The Nvidia GTX 1650 landed recently to little fanfare. It’s a budget card built for the affordable and entry-level PC gaming market. It’s hardly built to light your trousers on fire with excitement, but it certainly has a place in the market. Not everyone can afford a £1000+ flagship GPU, and not everyone needs one. However, when we reviewed it, we held off on the overclocking results, letting the drivers mature a little.
We have the ASUS RoG STRIX GTX 1650 OC Edition. We reviewed that a few weeks ago, which you can read here. It features the new Turing architecture, 12nm FitFET design, and 4GB of GDDR5 memory.
We’ve got some strong competition in this price range, and it comes from AMD. The RX 570 is one of the most affordable AMD cards on the market today. Sure, it’s been around since the stone age, but when it comes to affordable 1080p gaming, it’s still capable of holding its own against Nvidia.
The card we’re using today is the PowerColor Red Devil RX570. It uses the Polaris chipset, with a 14nm design, and features 4GB of GDDR5. You can check out our review of it from two years ago here. However, if you read our more recent GPU reviews, you will find that is has been re-tested since then.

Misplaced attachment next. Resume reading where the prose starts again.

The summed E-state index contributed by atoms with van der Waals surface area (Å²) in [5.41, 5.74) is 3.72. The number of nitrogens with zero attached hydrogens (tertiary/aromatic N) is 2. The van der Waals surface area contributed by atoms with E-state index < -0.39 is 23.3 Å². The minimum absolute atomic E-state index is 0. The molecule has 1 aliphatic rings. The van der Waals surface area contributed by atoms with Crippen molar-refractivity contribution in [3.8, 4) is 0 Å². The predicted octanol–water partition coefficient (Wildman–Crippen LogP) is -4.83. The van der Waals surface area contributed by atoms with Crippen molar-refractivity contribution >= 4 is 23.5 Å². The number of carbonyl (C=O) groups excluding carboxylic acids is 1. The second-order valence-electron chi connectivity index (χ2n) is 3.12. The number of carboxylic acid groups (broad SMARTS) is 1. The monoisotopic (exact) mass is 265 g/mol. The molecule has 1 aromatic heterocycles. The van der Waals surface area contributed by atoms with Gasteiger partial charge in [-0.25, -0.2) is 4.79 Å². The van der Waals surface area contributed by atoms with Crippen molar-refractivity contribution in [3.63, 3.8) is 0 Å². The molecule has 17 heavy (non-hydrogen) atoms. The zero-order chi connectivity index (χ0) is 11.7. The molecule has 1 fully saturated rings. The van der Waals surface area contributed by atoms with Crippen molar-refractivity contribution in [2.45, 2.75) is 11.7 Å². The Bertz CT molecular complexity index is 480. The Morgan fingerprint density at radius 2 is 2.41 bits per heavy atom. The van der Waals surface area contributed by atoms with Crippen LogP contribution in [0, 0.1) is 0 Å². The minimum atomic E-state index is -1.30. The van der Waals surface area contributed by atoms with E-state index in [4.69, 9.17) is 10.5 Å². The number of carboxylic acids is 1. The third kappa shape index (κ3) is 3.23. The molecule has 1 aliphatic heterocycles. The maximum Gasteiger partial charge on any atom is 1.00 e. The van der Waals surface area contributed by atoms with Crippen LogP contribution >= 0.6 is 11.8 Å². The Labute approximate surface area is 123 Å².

Well, the new Nvidia chipset is literally new, and as such, it has some of the lowest power consumption on the market today. That quickly translates to lower heat, and lower noise. The AMD chipset is pretty old now and has much higher power consumption, and usually they run hotter, etc. They do both cost around the same though, and we already know the RX570 is around 10% faster from our GPU reviews. However, this time around we’ll run them both at stock, and both overclocked, to see just what value we can get from either card.
The Nvidia card delivered a promising overclock, hitting +150 MHz on the GPU core and +750 MHz on the memory. We actually got that as high as +175 MHz and +780 MHz in synthetic benchmarks, but it proved to be unstable in gaming.
The AMD card was already much more highly overclocked from stock out of the box, and managed clocks of 1400 MHz on the GPU core and 1900 MHz on the memory.
I think many would agree that when it comes to PC components, power supplies are…